Sunday, November 20, 2011

Doc Hastings and San Juan Island National Conservation Area Proposal

I have previously posted about a proposed San Juan Island National Conservation Area
national-conservation-area-and-san-juan
sam-crawford-proposes-supporting
whatcom-county-council-supports-san

Seems National Conservation Areas are among the things Doc Hastings Chair of the United States Congressal House Committee on Natural Resources does not care for.

Per McClatchy reporter Rob Hotakeinen:

"When Salazar suggested listing the San Juans and sites in eight other states as new wilderness and conservation areas, Hastings was quick to object.
He said Congress "has the sole authority" to decide which lands should be designated as wilderness "and which should instead be allowed to contribute to the full range of recreational, conservation, economic and resource benefits that carefully managed multiple-use lands provide."
Besides, Hastings said, the country can't afford any more public land."

Designation of Natural Conservation Areas as proposed does require an act of Congress as does the designation of wilderness areas. I know that Ken Salazar (Interior Secretary) is well aware of this. I am not sure what Mr. Hastings meant by "the country can't afford any more public land" as the lands in question are already owned by the public. In fact, part of the motivation for the San Juan designation is to better and more efficiently manage these lands.

The context of Hastings comments was in regards to a hearing on energy prodction from public lands and waters. Wilderness or conservation areas often trigger quick objections on the broad principle of not wanting to lock up lands from resource extraction. Hastings is an advocate for opening up more land for oil and gas development. Hence, wilderness proposals and conservation areas may get a bit of  broad brush treatment that is not necessarily reflective of the underlying geology. Not much chance of energy production from the small scattered islands and rocks in the San Juan Islands of northwest Washington and other than quarry rock not much mining value either.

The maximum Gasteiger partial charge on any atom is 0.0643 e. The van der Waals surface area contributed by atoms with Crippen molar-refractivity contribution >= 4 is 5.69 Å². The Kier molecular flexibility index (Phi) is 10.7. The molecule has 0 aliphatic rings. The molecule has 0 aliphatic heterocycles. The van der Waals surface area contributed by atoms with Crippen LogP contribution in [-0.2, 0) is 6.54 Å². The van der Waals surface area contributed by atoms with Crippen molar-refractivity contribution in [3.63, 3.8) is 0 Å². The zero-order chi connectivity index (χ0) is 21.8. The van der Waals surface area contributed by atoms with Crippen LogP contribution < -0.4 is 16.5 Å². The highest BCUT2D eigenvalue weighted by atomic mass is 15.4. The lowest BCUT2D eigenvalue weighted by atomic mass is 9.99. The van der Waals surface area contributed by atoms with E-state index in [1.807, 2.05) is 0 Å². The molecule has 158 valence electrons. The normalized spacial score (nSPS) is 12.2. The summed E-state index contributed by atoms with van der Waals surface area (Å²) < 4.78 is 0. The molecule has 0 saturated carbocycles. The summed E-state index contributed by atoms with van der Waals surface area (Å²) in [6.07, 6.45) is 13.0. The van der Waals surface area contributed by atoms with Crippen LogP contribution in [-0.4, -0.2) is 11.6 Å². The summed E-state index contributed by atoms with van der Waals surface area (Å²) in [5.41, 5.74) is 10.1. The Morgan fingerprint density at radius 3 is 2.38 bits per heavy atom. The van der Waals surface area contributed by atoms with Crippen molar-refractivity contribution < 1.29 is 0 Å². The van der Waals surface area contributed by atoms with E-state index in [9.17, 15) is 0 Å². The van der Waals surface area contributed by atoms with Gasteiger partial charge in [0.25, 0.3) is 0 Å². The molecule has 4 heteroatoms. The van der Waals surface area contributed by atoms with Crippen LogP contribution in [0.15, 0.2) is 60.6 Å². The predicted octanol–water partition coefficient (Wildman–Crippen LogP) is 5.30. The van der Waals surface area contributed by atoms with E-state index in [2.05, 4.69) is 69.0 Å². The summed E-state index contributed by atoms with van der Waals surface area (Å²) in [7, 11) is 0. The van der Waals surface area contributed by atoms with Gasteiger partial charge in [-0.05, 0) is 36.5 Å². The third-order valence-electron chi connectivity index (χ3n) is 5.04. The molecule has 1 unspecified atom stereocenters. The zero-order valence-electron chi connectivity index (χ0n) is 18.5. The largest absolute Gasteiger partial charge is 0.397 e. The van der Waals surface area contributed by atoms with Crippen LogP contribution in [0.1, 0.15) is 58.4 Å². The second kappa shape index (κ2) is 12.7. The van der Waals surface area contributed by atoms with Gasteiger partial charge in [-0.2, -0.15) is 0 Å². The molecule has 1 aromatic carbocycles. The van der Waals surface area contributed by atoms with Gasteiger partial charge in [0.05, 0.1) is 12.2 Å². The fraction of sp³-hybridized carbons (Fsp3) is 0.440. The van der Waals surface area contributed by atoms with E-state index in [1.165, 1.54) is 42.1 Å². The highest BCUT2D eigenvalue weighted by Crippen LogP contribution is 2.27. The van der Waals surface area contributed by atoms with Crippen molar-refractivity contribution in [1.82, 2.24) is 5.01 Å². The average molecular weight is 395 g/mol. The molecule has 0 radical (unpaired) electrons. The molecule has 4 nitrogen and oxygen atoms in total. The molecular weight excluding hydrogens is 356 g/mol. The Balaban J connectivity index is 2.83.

Besides the energy issue, Hastings' comments regarding public land raises an over century old argument about public ownership of lands. It also revolves around the long standing struggle between local desires to extract revenue from Federal land and Federal control of those lands. In this regard, National Conservation Areas should have some appeal as it involves local planning efforts.  

It is a bit ironic that the background picture for the House Committee on Natural Resources web page has a picture of a wilderness area in Washington State as its background image http://naturalresources.house.gov/ and Doc Hastings' on web page includes a rolling set of pictures that includes a view of a Hanford Reach National Monument and a National Scenic Area.

Perhaps those images tell a truer story about the values that tend to prevail over the rhetoric and political dogma, otherwise pictures of open pit coal mines and other resource extraction images should be included.

2 comments:

DaveOnFidalgo said...

Your mistake is assuming members of Congress possess some degree of intellect. Or even the gumption to read. Because thinking about an issue can actually be painful to them, instead they deploy ideological templates to make decisions. Of course we Americans must keep in mind, we usually get exactly what we vote for.

Dan McShane said...

I watched the Natural Resource Committee hearing. The hearing was theater and sound bites with no listening taking place by the majority of the committee. A few members could easily be mistaken as having mental difficulties and a few others have deep blind hatred they make no attempt to cover over. I can understand a dogmatic view of the world, but as chair Hastings is running a circus show.